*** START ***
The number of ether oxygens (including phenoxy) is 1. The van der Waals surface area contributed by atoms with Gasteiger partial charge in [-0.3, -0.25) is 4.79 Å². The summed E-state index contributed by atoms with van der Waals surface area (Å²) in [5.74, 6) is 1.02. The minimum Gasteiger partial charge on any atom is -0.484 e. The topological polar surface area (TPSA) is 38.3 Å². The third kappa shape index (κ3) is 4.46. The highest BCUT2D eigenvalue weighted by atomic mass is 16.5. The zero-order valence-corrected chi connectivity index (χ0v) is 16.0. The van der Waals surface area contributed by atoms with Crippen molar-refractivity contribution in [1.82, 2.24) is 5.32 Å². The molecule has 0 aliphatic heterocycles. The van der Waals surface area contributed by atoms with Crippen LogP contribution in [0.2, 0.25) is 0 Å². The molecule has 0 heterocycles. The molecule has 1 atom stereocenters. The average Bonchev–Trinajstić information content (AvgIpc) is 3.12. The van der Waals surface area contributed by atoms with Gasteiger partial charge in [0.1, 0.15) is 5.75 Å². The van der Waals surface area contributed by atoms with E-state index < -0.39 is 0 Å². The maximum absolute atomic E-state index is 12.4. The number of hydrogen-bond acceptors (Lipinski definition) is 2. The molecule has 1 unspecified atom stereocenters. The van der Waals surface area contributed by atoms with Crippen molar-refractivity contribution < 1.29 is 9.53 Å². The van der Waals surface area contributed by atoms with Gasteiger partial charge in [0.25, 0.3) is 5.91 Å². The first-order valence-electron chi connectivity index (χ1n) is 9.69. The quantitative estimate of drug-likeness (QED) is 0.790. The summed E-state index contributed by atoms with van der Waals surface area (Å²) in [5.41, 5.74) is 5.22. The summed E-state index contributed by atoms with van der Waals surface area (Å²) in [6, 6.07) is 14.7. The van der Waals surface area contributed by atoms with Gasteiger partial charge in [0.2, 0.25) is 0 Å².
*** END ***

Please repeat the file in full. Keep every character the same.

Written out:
The number of ether oxygens (including phenoxy) is 1. The van der Waals surface area contributed by atoms with Gasteiger partial charge in [-0.3, -0.25) is 4.79 Å². The summed E-state index contributed by atoms with van der Waals surface area (Å²) in [5.74, 6) is 1.02. The minimum Gasteiger partial charge on any atom is -0.484 e. The topological polar surface area (TPSA) is 38.3 Å². The third kappa shape index (κ3) is 4.46. The highest BCUT2D eigenvalue weighted by atomic mass is 16.5. The zero-order valence-corrected chi connectivity index (χ0v) is 16.0. The van der Waals surface area contributed by atoms with Crippen molar-refractivity contribution in [1.82, 2.24) is 5.32 Å². The molecule has 0 aliphatic heterocycles. The van der Waals surface area contributed by atoms with Crippen LogP contribution in [0.2, 0.25) is 0 Å². The molecule has 0 heterocycles. The molecule has 1 atom stereocenters. The average Bonchev–Trinajstić information content (AvgIpc) is 3.12. The van der Waals surface area contributed by atoms with Gasteiger partial charge in [0.1, 0.15) is 5.75 Å². The van der Waals surface area contributed by atoms with E-state index < -0.39 is 0 Å². The maximum absolute atomic E-state index is 12.4. The number of hydrogen-bond acceptors (Lipinski definition) is 2. The molecule has 1 unspecified atom stereocenters. The van der Waals surface area contributed by atoms with Crippen molar-refractivity contribution < 1.29 is 9.53 Å². The van der Waals surface area contributed by atoms with Gasteiger partial charge in [0.25, 0.3) is 5.91 Å². The first-order valence-electron chi connectivity index (χ1n) is 9.69. The quantitative estimate of drug-likeness (QED) is 0.790. The summed E-state index contributed by atoms with van der Waals surface area (Å²) in [5.41, 5.74) is 5.22. The summed E-state index contributed by atoms with van der Waals surface area (Å²) in [6, 6.07) is 14.7. The van der Waals surface area contributed by atoms with Gasteiger partial charge in [0.2, 0.25) is 0 Å².